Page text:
When we think film noir, we mostly think it is a genre, right?
Well… this is trickier that one would think.
A genre is normally defined as a code of narrational processes familiar to both the creator and the viewer. This is a first very important problem in defining film noir as a genre, since when these films were produced in the 1940s, no filmmaker ever set out to make a film noir and no spectator ever expected to see a film noir – because the concept of film noir didn’t even exist.
The term film noir (literally ‘black film’) was coined in France after WWII, when French critics first had the opportunity to see the films that had been produced in Hollywood during the war. They noticed a certain new feel to the crime movies of the time, which tended to be grittier, darker, more obsessive then before and to have all very unique common visuals. They called them film noir and the term became familiar in Europe throughout the 1950s, especially after Raymonde Borde and Etienne Chaumenton published their book-length study on the subject in 1955. At that time, almost no film noir was produced in Hollywood anymore. In fact the term film noir entered the common usage in Anglo-American film critique only in the 1960s/1970s with the surge of neonoir.
So we have two problems here:
- The term film noir was coin outside of the phenomenon, in a different continent and by critics who had a limited understanding of the film production in Hollywood and could do only unsystematic observations on the subject matter.
- The term is retroactive. At the time these films were produced, the term (and so the concept) film noir didn’t exist and so no one could use a recognised generic codification to produce that specific result.
The definition of film noir as a genre has also always been seen as problematic because of its association with 1940s Hollywood. Genre tends to cross periods rather than been bound by them. A western film will be a western whether it is produced in 1910s or in 2010s, because the elements that characterise that genre are definite, recognizable and independent.
But there has always been little agreement on what are the noir characteristics that make a film that specifically kind of film, and therefore, there has always been little agreement on what films can actually be considered noir. For example, can Casablanca be considered noir, or rather a drama with noirish elements?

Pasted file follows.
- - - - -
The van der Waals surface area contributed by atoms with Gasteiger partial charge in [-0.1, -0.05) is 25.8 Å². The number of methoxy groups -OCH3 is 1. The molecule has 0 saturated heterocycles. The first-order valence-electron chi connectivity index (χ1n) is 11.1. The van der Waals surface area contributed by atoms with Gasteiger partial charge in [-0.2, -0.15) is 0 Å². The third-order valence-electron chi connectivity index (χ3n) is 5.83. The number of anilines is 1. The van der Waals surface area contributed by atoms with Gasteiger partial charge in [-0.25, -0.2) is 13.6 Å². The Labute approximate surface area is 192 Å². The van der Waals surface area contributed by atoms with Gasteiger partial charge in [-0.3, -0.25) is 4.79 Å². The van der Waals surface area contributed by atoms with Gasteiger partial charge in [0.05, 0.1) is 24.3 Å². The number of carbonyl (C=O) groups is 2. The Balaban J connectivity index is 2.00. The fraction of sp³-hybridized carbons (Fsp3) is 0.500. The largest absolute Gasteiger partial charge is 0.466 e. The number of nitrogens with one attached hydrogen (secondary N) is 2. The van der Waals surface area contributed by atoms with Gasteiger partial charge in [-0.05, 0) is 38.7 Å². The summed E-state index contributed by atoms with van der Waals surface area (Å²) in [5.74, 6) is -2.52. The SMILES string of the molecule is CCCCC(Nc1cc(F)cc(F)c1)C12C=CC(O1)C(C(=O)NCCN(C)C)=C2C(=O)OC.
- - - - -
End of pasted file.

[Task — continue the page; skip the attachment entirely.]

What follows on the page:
Indeed most of the writing on film noir stresses its trans-generic manifestations, identifying noir-ish elements in films of another, recognised genre.
It has then being proposed that film noir could be considered a style. But this definition is problematic as well because it tends to be highly generalised, highlighting sets of features which are by no means specific to film noir. Even if we consider the body of characteristics that does made a film noir, these seems to be more a disparate series of stylistic marking – such as compositional imbalance or chiaroscuro lighting – which can be seen as noir when they occur in conjunction with sets of narrative and thematic conventions and narrational processes. In isolation or even when combined together, they are not specific to film noir, nor to crime cinema, not even to the 1940s.
What exactly is film noir then? This film form that was occasioned by a series of coincidences and historical circumstances in a particular part of the world, at a very specific time – what is it?
Critics are hard pressed to agree on a definition. But then, we don’t need a definition to enjoy the result.
Casablanca (1942) Michael Curtiz
Rick Blaine (Humphrey Bogart), a world-weary ex-freedom fighter, runs a nightclub in Casablanca during the early part of WWII. Despite pressure from the local authorities, notably the crafty Capt. Renault (Claude Rains), Rick’s café has become a haven for refugees looking to purchase illicit letters of transit which will allow them to escape to America. One day, to Rick’s great surprise, he is approached by the famed rebel Victor Laszlo (Paul Henreid) and his wife, Ilsa (Ingrid Bergman), Rick’s true love who deserted him when the Nazis invaded Paris. She still wants Victor to escape to America, but now that she’s renewed her love for Rick, she wants to stay behind in Casablanca. (Fandango Synopsis)
The Lady from Shanghai (1947) by Orson Welles
A seaman, Michael O’Hara (Orson Welles) is hired as a crew member on the yacht of the wealthy Banister (Everett Sloane). His beautiful but mysterious wife Elsa (Rita Hayworth) has met O’Hara earlier, when he saved her from a mugging. What ensues is a complicated and bizarre pattern of deception, fraud and murder, with O’Hara finding himself implicated in a murder, despite his innocence. (AllMovie synopsis)
READ MORE ABOUT IT
Krutnik, Frank, In a Lonely Street. Routledge, 1991, London/NYC